Bill Gorkoff, president
Kootenay Columbia Teachers’ Union

Benefits for the future

Our Executive Committee engaged in a thoughtful debate to decide on a fair distribution of the $40 million in SIP funds. There is no solution that everyone will consider fair and equitable to all.

As a collective, we made significant gains for most of our members with our job action. I am happy with that and do not think it constructive to compare how much or how little I personally gained in comparison with other BCTF members around the province. I participated in job action to make gains, now and into the future, for the collective good of the teaching profession and our students.

At the 2003 BCFed convention, Ken Georgetti said, "...we walk on bridges that others have built for us, that is why we must in turn, build new bridges for those who are coming behind us."

During my teaching career, I have benefited greatly from the stand taken by teachers who preceded me, and I know that the stand we collectively took in October will benefit future generations of teachers. I feel proud to take my turn to "build new bridges" for younger teachers.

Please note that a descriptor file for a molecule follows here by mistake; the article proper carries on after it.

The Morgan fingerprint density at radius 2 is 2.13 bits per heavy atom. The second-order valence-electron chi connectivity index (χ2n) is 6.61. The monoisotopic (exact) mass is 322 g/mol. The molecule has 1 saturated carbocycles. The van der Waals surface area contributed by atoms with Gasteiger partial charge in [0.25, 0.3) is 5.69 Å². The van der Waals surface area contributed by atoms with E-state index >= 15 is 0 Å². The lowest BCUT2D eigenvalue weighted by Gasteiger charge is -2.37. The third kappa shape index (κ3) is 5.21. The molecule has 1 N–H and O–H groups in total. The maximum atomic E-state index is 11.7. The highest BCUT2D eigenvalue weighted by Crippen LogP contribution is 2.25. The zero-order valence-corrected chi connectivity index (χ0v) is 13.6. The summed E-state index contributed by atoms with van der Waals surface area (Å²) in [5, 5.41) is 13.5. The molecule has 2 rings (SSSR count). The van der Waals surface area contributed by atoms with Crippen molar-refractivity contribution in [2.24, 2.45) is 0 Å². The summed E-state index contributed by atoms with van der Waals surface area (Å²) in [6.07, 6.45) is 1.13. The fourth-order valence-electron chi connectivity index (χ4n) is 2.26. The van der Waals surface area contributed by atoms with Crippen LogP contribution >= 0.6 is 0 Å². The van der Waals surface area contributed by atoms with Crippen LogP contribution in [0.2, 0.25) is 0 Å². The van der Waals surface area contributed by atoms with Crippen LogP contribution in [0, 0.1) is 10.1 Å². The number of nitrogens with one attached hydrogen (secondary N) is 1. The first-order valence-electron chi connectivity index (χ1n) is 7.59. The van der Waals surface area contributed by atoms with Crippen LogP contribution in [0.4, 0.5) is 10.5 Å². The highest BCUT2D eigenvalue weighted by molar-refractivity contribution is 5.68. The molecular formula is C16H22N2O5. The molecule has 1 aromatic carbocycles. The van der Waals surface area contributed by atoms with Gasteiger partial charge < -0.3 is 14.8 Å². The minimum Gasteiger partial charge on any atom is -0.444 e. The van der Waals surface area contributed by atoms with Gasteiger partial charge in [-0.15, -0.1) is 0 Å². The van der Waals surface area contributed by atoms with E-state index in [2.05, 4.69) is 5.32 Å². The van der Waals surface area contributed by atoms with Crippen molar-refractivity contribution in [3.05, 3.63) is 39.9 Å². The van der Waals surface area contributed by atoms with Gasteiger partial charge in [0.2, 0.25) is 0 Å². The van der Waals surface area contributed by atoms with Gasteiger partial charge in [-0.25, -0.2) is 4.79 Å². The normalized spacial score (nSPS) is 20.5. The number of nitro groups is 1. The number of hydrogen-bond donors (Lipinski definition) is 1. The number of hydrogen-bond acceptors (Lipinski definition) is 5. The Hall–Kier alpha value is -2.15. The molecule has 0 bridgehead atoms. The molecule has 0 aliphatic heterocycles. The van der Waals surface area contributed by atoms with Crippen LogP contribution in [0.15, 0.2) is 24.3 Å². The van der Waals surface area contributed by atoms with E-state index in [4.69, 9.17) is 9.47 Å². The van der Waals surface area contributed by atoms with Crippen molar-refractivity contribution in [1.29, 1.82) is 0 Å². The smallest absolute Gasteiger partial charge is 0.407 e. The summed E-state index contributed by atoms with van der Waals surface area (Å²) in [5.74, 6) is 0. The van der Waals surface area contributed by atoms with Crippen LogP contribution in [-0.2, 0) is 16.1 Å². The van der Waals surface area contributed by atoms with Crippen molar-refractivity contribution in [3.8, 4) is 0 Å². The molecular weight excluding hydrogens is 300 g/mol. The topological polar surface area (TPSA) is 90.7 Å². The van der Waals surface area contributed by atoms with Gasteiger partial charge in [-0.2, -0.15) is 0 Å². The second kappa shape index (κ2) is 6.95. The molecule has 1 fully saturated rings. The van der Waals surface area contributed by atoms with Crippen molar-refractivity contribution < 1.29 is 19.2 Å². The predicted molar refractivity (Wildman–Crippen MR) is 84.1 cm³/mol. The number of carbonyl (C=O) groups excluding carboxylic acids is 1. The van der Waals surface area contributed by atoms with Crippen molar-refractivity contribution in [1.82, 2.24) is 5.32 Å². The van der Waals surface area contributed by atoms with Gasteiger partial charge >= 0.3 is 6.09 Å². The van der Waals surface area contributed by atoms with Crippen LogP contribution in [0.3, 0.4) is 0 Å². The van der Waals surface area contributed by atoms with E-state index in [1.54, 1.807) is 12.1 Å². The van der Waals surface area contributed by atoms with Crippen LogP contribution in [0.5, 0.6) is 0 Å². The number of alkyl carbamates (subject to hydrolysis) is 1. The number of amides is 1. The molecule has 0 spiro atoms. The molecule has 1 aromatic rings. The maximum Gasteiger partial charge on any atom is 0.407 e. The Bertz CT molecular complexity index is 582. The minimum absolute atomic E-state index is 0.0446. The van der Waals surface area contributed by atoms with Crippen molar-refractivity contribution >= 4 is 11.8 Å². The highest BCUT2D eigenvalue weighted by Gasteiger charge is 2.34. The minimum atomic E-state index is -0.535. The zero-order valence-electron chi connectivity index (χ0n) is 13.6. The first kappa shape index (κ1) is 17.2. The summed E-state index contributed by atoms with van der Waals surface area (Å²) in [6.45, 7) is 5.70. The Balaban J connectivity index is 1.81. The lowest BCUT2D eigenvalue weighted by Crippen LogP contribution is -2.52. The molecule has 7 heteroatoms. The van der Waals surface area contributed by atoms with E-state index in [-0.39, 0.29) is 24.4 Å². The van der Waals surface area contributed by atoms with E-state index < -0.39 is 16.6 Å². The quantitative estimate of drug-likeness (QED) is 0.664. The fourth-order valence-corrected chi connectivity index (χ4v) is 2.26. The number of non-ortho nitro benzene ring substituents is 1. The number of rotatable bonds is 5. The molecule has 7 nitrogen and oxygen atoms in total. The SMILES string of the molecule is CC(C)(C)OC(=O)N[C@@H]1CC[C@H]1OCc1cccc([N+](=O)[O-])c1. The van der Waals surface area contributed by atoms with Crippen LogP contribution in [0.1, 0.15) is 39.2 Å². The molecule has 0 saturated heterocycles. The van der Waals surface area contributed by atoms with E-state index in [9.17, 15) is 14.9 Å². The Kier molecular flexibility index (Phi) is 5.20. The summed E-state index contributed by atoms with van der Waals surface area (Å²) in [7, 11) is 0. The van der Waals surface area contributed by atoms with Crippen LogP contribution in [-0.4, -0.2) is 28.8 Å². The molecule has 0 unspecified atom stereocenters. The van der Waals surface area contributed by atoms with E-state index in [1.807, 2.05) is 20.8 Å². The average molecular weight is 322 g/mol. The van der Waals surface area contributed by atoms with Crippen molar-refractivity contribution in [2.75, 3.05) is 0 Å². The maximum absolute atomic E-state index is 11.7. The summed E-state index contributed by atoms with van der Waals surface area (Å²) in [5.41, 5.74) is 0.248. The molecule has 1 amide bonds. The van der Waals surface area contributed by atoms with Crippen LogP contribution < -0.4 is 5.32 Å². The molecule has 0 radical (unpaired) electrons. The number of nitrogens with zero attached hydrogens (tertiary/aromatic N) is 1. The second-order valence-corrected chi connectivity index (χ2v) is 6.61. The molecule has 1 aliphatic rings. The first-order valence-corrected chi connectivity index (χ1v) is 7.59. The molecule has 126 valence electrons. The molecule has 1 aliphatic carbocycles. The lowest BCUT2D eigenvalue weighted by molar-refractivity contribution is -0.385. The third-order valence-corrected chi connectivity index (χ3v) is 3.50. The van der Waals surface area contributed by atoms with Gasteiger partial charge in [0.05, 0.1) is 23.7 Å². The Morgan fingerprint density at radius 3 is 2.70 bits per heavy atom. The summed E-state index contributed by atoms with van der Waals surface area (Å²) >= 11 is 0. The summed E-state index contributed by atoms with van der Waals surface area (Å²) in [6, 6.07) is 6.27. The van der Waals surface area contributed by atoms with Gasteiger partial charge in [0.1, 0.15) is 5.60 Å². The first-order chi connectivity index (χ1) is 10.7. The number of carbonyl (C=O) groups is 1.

In its December 2004 decision in favour of the Sooke Teachers’ Association, the Human Rights Tribunal succinctly described the balance between individual and collective rights for trade union members when it stated:

"Membership in a trade union involves, at its core, a number of trade-offs. In return for gaining the financial and other advantages of collective bargaining, members agree to be bound by the collective decision-making of the union. Instead of individual workers bargaining directly with their employer about the terms and conditions of their employment, their union is given the right, and the employer the obligation, to bargain with one another. The member also gives up the right, with some exceptions, notably a complaint under the Human Rights Code, to take individual action against their employer about workplace issues, and instead gains the right to use the grievance procedure established under the collective agreement. The member is, in turn, given the right to participate in the democratic decision-making of the union about the goals and objectives and workplace strategies which it will adopt."